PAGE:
The Russian Interfax news agency cites three well-placed sources within the country's aviation industry that say the MAKS bi-annual airshow, which was first held in1993 and granted federal status in the mid-2000s, will be postponed for the second year in a row even though the cancellation has yet to be formally confirmed by the government or the organizing company Aviasalon JSC.

The event is held every two years and was programmed to have been held in July at the 2023 at the airfield of the MM Gromov Flight Research Institute in Zhukovsky, 40 kilometers southeast of Moscow, was “postponed,” less than a month before the due date and rescheduled for the July 23-28, 2024. That was the first-ever cancellation of the event in 30 years that has been traditionally attended by President Vladimir Putin, other high-ranking officials and members of the Moscow elite.


The cause given for both cancellations was unspecified security reasons, but it is more than likely linked to the impact of international sanctions on Russia’s aviation industry. A source, said to be close to government, told the Vedomosti news site that “There was nothing and no one to show at the salon.” The source said foreign companies that were approached to participate did not “show a massive desire to participate,” while the import substitution projects planned by Russia’s domestic aviation industry “did not take off.”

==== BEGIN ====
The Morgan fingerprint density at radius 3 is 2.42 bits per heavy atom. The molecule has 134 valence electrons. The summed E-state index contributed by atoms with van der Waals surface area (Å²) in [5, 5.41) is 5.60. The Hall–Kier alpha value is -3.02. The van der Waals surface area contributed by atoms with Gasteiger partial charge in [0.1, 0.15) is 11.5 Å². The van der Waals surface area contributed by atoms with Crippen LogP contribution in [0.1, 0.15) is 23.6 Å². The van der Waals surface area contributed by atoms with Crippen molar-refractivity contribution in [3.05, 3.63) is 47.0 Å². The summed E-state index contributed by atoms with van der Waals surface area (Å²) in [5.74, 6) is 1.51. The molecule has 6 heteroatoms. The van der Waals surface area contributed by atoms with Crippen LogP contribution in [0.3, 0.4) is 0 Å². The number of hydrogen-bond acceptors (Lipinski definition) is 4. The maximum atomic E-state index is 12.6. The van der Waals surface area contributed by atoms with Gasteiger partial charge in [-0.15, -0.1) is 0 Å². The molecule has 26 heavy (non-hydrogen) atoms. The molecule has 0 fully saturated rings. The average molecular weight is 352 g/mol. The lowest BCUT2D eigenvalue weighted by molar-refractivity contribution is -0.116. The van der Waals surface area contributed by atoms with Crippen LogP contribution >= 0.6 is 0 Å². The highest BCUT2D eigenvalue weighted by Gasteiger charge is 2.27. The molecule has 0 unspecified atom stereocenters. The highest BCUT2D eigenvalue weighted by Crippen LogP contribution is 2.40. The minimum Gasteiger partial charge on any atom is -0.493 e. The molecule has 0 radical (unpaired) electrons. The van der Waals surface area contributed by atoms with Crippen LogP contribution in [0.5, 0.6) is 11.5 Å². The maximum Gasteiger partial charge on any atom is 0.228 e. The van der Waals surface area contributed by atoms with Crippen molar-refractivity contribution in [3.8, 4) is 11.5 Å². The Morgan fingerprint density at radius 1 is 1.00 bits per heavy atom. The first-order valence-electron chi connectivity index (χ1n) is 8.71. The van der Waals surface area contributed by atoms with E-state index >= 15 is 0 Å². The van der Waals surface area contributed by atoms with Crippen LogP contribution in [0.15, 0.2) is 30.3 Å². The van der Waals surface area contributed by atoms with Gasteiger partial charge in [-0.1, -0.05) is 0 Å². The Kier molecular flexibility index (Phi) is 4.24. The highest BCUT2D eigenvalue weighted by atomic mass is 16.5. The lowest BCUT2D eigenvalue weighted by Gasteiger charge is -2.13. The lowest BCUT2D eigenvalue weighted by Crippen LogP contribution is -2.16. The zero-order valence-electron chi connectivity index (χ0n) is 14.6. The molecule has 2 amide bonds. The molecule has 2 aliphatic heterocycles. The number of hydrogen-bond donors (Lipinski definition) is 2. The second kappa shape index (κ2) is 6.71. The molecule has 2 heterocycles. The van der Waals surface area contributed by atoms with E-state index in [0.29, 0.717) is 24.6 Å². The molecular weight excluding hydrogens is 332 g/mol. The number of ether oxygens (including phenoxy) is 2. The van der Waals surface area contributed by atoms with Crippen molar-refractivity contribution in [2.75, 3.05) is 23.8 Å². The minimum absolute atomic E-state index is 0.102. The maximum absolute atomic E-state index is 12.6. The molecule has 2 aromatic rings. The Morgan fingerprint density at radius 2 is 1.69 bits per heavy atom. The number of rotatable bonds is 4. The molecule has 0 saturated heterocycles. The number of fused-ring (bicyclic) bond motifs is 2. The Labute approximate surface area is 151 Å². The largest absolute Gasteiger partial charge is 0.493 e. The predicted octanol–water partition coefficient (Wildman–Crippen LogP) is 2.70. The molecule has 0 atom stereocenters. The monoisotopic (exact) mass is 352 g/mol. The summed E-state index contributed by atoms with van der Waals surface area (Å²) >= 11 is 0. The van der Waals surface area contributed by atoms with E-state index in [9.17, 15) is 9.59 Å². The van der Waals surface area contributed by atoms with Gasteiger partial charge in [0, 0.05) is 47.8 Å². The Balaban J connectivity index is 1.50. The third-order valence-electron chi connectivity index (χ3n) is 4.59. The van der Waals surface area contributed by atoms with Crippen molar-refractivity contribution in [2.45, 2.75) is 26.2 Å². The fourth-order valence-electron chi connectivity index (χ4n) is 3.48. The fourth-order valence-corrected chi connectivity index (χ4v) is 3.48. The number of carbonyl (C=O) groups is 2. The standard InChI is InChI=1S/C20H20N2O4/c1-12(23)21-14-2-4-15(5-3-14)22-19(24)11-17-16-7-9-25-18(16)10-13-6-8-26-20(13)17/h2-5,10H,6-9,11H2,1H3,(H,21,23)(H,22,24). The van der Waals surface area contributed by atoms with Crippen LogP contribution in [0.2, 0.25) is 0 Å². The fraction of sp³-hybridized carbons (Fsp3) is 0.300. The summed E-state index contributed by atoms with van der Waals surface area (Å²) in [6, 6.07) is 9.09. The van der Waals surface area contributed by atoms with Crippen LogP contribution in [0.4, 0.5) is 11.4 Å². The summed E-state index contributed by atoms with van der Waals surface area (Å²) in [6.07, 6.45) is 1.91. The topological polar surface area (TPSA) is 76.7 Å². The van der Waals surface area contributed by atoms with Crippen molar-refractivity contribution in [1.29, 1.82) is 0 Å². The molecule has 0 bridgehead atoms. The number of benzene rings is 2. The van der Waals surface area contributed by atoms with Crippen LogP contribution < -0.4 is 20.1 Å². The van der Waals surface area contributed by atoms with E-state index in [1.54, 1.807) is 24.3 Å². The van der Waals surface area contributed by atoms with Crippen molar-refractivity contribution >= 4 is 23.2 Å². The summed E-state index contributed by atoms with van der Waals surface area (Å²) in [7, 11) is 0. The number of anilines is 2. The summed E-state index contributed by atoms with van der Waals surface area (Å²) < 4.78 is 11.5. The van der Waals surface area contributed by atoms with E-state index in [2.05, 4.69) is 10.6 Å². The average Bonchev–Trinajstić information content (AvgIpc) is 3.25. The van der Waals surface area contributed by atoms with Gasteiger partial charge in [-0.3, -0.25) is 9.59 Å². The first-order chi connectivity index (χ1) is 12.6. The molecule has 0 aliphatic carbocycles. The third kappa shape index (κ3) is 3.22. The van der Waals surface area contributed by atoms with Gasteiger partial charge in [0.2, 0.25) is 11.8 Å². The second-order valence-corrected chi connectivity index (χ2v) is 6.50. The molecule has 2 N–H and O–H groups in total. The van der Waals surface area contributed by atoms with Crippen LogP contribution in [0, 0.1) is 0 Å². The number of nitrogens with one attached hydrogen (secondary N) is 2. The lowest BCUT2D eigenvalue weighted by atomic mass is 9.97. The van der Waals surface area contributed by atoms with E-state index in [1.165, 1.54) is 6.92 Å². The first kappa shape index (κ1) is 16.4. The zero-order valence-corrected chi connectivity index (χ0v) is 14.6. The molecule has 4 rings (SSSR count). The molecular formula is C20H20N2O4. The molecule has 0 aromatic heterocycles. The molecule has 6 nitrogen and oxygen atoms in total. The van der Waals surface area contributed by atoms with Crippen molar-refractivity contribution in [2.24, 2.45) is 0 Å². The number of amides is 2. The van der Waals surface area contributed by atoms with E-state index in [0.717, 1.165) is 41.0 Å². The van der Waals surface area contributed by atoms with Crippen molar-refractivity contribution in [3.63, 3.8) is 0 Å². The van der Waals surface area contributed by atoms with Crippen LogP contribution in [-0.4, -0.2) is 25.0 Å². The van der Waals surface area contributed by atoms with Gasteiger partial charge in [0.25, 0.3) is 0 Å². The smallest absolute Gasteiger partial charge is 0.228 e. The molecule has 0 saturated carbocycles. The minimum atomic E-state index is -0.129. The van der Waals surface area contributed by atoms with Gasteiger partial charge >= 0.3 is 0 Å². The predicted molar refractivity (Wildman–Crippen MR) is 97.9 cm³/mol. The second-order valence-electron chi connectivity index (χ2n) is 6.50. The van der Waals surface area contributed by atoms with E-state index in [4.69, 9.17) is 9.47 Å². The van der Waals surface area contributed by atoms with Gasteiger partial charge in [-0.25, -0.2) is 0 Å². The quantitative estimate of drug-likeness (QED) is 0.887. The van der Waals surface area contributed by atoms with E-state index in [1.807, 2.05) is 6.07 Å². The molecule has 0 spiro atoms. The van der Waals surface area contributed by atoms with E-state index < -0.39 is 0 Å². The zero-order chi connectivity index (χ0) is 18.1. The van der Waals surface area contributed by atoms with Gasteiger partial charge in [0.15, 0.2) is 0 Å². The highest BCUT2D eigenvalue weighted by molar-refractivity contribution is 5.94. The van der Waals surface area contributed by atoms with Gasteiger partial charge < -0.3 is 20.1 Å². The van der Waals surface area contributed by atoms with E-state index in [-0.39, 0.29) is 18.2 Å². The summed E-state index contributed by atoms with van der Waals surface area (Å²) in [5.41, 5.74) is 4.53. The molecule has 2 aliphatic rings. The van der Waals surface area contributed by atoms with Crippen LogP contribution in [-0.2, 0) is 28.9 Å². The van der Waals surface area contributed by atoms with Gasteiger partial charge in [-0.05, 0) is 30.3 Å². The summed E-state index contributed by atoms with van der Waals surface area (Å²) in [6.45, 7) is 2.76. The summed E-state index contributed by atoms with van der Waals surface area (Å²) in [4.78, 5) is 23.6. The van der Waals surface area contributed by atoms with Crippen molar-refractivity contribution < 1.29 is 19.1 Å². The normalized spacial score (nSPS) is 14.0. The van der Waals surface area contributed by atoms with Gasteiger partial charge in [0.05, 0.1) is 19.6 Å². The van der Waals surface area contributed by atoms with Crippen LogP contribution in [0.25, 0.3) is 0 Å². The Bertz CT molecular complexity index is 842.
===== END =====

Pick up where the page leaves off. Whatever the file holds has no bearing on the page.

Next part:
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In the first half of 2023, factories only completed two civil aircraft to customers which, like all domestic production, were delivered months behind schedule.  Shortages of key components prevented production of major items particularly affecting new engine deliveries, which were unable to pass flight acceptance tests.

Despite this the Kremlin is still maintaining that by 2030 at least half of the commercial airlines’ fleets should be provided from domestic production according to the decree called “On National Development Goals,” which Putin signed on May 7 following his inauguration.


The plan within the decree calls for 120 civil aircraft to be built by 2026, a further 200 by 2008 and more than 230 by 20230. This despite the current blocking of Western technology because of sanctions which are likely to persist well into the near future.

Unbelievably the situation in respect of military aircraft may be even worse. The Moscow Times reported in November that Russia failed to secure a single contract for military aviation at the Dubai 2023 aerospace exhibition. By comparison 6 years earlier the Rostec state corporation signed orders for around $10 billion. In terms of export orders Russia has not only fallen behind the US but also France, South Korea, Italy, and China.

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